Staff looking at proposal to move duties to another city commission
The Farmington City Council and city staff are considering the next steps for continuing heritage preservation efforts since funding for the Heritage Preservation Commission was eliminated a few years ago.
The topic was discussed during the July 8 City Council workshop. Planning Manager Tony Wippler said the City Council directed city staff at the meeting to look at moving Heritage Preservation Commission duties to another existing city commission.
“They’re not looking to repeal any ordinance. They still feel heritage preservation is something the city should do and continue to do,” he said on July 9.
In 1992, the city created a heritage preservation program when a historic preservation ordinance was adopted. The ordinance also started the city’s first Heritage Preservation Commission, which historically was composed of five members appointed by the City Council. Those members had to include professionals of history, architecture, architectural history, archaeology planning, other related disciplines or people who demonstrated an interest or knowledge of historic preservation, according to a July 8 city report.
Since the 1990s, the commission designated 16 properties as “Heritage Landmarks” and an additional 12 properties were determined to be eligible for the designation, the city said.
The main functions of the program include preserving buildings, site structures, objects and districts which reflect elements of the city’s historical architectural, archaeological or cultural heritage; help with “protecting and enhancing the city’s appeal to residents, visitors and businesses”; foster civic pride in accomplishments of the city’s past and promote preservation, protection and use of historic buildings, sites, structures and objects for education and general welfare of residents, the report states.
The Heritage Preservation Commission was also charged with carrying out design review provisions contained in the city’s preservation ordinance. The group could advise property owners on exterior changes, alterations and other improvements to designated heritage landmarks and worked with the Planning Commission on development projects with heritage resources, according to the city.
The City Council cut all funding for Heritage Preservation Commission, including commission stipends and consultant fees, as part of the 2017 budget process, something Heritage Preservation Commission members at the time advocated against. Wippler said the total funding was between $8,000 and $9,000 for the commission.
The group has since ceased to exist without the funding in place.
“By continuing to do nothing with regard to the commission itself or the ordinances that direct the HPC, the city is at risk of not being able to fulfill the responsibilities and duties that are outlined in city code,” the July 8 city report said. “Staff has consulted the city attorney and not having made any appointments to the HPC exposes the city to potential challenges for not being able to process certain applications as currently outlined in city code.”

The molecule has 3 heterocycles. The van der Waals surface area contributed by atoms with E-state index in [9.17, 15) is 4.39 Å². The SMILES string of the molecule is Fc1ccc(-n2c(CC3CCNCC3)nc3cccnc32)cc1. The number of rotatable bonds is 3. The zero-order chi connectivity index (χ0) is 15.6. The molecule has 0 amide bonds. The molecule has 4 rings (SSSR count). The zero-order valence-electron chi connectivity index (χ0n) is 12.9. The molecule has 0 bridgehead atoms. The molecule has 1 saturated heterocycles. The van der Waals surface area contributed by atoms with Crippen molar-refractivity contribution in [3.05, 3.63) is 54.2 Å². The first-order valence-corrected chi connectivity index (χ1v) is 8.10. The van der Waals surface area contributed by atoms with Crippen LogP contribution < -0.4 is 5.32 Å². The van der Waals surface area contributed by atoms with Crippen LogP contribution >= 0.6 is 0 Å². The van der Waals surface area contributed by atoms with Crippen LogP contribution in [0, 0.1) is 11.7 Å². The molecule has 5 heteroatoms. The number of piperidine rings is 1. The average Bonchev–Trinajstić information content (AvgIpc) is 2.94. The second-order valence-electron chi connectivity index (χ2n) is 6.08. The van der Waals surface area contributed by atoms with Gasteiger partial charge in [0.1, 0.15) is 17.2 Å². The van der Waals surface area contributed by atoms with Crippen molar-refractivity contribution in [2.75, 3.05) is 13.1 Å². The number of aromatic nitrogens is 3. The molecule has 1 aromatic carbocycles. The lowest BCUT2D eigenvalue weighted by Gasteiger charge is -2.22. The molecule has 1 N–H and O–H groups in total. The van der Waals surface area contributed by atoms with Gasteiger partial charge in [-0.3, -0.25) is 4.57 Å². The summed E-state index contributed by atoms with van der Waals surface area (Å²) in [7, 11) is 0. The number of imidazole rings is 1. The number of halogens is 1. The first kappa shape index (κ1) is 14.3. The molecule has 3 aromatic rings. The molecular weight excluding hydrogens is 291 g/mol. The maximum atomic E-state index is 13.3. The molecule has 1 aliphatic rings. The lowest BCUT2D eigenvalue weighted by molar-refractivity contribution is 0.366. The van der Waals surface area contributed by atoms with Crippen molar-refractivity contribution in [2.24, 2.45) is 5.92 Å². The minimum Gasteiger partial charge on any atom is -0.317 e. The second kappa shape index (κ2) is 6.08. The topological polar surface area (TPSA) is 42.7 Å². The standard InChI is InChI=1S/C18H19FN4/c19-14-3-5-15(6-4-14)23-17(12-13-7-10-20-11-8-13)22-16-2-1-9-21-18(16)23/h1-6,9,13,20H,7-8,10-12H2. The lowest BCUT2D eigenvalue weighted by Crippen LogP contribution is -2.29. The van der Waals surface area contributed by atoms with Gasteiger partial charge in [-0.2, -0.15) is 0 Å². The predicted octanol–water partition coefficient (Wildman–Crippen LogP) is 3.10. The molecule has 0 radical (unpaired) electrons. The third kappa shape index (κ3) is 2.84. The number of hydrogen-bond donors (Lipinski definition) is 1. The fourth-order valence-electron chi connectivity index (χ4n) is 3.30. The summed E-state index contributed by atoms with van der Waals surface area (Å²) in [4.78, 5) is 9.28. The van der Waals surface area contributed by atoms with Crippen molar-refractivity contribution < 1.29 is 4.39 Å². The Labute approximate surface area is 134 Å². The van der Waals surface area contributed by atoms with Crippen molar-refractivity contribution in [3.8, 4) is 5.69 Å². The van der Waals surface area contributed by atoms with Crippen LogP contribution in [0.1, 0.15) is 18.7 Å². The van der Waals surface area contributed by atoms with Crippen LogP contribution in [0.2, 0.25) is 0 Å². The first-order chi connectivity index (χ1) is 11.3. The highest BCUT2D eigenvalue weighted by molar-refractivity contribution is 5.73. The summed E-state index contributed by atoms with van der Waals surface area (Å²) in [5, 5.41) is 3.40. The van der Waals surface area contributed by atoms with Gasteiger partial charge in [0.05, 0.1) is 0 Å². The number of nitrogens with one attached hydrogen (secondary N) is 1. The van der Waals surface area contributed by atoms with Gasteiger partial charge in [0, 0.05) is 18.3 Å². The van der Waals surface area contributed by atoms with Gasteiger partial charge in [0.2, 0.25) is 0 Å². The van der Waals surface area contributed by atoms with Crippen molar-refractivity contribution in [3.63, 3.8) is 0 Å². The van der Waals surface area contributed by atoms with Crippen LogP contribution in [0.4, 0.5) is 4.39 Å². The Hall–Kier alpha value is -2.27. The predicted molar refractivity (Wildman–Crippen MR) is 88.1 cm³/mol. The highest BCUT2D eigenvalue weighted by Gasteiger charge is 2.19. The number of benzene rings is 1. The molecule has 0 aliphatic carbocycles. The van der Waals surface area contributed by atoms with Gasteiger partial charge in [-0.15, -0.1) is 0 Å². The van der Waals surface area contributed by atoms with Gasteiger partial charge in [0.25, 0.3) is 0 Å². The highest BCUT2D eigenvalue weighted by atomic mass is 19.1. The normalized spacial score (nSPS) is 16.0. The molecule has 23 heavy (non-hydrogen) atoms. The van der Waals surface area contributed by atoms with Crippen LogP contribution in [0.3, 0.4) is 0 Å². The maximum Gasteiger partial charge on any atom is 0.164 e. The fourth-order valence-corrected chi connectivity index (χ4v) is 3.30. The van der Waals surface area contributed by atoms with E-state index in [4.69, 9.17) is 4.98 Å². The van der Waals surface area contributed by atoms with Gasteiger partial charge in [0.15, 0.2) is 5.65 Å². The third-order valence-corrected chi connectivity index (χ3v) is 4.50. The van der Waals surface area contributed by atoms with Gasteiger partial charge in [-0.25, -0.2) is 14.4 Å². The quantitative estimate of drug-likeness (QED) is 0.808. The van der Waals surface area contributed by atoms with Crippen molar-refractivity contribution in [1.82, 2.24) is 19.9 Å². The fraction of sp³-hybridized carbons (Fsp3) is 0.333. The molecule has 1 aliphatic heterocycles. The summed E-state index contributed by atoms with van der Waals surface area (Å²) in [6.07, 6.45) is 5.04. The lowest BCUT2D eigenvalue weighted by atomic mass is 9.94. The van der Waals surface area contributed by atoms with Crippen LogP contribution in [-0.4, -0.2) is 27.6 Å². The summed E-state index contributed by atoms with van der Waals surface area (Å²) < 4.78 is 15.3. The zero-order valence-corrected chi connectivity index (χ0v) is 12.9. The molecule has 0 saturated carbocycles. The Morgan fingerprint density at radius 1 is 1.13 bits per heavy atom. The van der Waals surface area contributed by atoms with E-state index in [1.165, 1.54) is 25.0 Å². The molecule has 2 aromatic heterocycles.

According to city staff, if the council wanted to reestablish the Heritage Preservation Commission the recommendation was that the commission meet bimonthly and consist of five members appointed by the City Council. The annual cost of reestablishing the group would be about $900 (a $30 stipend for each of the five members per meeting for a total of six meetings annually). Staff would not have recommended outside consulting services.
If the council did not want to start the commission back up, heritage code provisions would have to be amended to delete the entry in its entirety and amend the building regulations and title 10 codes to delete references to the Heritage Preservation Commission.
Wippler said the City Council did not want to completely eliminate the city’s heritage preservation program and asked staff to look at having those efforts be part of another commission rather than having a separate body carry out the duties outlined in the ordinance.
Which commission would be taking on those duties hasn’t been fleshed out yet, Wippler said. The move will likely require some amendment of the ordinance and this is what staff will look into over the next few weeks.
Wippler said in the past there have been problems with trying to fill open positions on some of the commissions. The City Council believed moving the heritage preservation duties to an existing group might be an easier short-term fix versus starting another separate group.
“Their main concern was just not (being) able to get enough applicants,” he said.
Staff will look through the entire ordinance and work with the city attorney on what needs to be amended. Once a decision is made about which commission would take on heritage preservation duties, staff would meet with that group before a final decision is made by the City Council, Wippler said.
Wippler said he expects the topic to go before the City Council for further consideration within the next few months.
“We’re not going to push it through really quick,” he said.
Patty Dexter can be reached at email@example.com.